Wednesday, November 7, 2012

Dream Logic on Film: Dario Argento’s Inferno.

There are sacraments of evil as well as good about us, and we live and move to my belief in an unknown world, a place where there are caves and shadows and dwellers in twilight.
Arthur Machen, The Red Hand.

Dario Argento’s Inferno is a film that maybe one person in ten would actually sit all the way through.  Even among aficionados of the once great Italian auteur’s filmography, it’s a highly divisive entry, adored by some and regarded by others as a considerably lesser stylistic rethread of Suspiria.  It is off-putting to casual film viewers for a variety reasons, not least the dissociative, often unintentionally comic English dubbing common to much Italian horror cinema.  Compounding this, Inferno abandons all but the merest skeleton of conventional narrative logic, becoming a succession of set-pieces, at times almost having the character of autonomous short films,  held together only by the ghost of a narrative, and a deeper, errant logic of dreamlike correspondences.  Virtually everything about the film gives it the feeling of something operating entirely in its own secluded realm.  Its cast are largely unknowns, and compound their obscurity by playing characters as affectless as the marionettes we become in the deepest stages of dreaming.  Much of its action is centred claustrophobically around a set which depicts a baroque New York apartment building, its sense of location being even more ghostly and unreal than the “New York” Stanley Kubrick created in Pinewood Studies for Eyes Wide Shut.  All these things, combined with its distinct lack of a narrative centre of gravity, give the film the air of a disembodied, almost musty objet d’art; a film not so much dated as never belonging to a distinct temporal filmic current to begin with.  And yet, despite its flaws, it may be one of the purest and most abstract of all horror films.

 Argento started out working in the giallo tradition, a distinctly Italian film genre which combined visceral and graphic horror elements with the conventions of detective and whodunit fiction.  The giallo film style was initiated by Mario Bava’s dazzling Sei donne per l’assassino (Blood and Black Lace, 1964), and formed the basis for the less sophisticated American slasher film.  Working in this medium, the plots of Argento’s earlier films are essentially linear, conventional, and logical.  But only to a certain extent.  Argento always asserted that the primary difference between his cinema and that of his oft cited influence Alfred Hitchcock lay in a classical divergence between the Latin and Anglo-Saxon temperaments.  Hitchcock’s cinema was supremely calculated, logical, and rational; Argento saw his work, on the other hand, as more passionate, instinctual, emotional, and undisciplined.  This blunt comparison does some violence to both artists, but nevertheless highlights a defining characteristic of Italian thriller/horror cinema.  Though their plots could occasionally be ingeniously woven, the giallo’s energies were primarily focused elsewhere: in baroque visual spectacle and operatic passion, in bravura style and sensory excess.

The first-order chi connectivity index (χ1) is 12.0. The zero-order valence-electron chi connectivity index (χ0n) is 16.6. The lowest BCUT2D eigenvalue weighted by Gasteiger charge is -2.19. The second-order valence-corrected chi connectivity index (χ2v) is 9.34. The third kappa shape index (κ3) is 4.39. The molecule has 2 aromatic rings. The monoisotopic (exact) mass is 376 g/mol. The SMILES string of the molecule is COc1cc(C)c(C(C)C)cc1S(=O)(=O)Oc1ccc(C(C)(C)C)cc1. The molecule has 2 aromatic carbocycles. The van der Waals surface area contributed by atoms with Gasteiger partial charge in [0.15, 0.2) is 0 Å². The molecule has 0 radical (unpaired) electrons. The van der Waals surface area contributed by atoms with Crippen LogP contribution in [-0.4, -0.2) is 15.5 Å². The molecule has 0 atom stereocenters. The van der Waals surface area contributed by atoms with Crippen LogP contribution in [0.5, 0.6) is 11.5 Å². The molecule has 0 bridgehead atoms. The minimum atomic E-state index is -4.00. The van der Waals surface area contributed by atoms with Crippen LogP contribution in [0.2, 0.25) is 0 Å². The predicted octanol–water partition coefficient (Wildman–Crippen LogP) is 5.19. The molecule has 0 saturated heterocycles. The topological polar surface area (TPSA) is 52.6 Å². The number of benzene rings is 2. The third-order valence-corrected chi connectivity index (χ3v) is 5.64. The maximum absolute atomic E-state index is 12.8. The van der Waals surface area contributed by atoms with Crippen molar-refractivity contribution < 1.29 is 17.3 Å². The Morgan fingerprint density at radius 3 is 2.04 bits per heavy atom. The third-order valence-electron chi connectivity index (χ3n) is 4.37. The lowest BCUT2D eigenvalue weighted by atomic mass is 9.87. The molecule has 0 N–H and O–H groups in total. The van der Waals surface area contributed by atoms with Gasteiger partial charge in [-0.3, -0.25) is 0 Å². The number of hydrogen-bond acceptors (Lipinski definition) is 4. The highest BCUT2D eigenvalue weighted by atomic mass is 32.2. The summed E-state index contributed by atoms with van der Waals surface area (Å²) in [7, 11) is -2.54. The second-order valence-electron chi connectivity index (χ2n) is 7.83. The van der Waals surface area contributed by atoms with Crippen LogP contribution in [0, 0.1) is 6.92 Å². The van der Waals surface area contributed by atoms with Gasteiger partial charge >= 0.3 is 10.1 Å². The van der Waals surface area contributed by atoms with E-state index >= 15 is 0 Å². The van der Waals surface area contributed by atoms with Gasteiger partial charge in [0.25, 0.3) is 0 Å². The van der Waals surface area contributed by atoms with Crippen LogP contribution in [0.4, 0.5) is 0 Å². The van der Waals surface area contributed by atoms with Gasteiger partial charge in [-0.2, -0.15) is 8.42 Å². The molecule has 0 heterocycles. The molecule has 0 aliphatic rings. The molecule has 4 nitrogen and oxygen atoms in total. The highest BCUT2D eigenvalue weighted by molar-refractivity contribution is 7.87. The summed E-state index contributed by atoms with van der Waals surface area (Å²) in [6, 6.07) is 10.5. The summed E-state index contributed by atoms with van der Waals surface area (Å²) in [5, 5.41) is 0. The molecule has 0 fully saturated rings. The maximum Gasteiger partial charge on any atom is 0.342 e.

Detective/mystery fiction is a mode supremely conducive to the rational temperament; the detective is a logician who uses deductive reasoning to impose order on a world subject to the disruptive acts of the criminal and the madman.  In this sense, it is a genre predicated on the satisfaction of the logical resolution, but which nevertheless maintains a fascination, even an obsession, with the disruptive pole of unreason and perversity.  In Blue Velvet, Laura Dern tells Kyle MacLachlan “I don’t know if you’re a detective or a pervert.”  Argento’s early cinema perfectly exemplified this slippery dichotomy between the detective and the pervert: director, protagonist, and audience all remain enthralled by the POV of the killer.  In a crucial sense, they are the killer, just as the gloved hand was always Argento’s own.  Considering Argento’s considerable identification with the unreasonable aspect of the detective’s soul, it is unsurprising that he gradually drifted away from the logical patina of his earlier films, into more exotic realms.  Following the transitional masterpiece Profondo Rosso, Argento did just this with the first of what are called his “supernatural” films: Suspiria (1977) and its loose sequel Inferno (1980).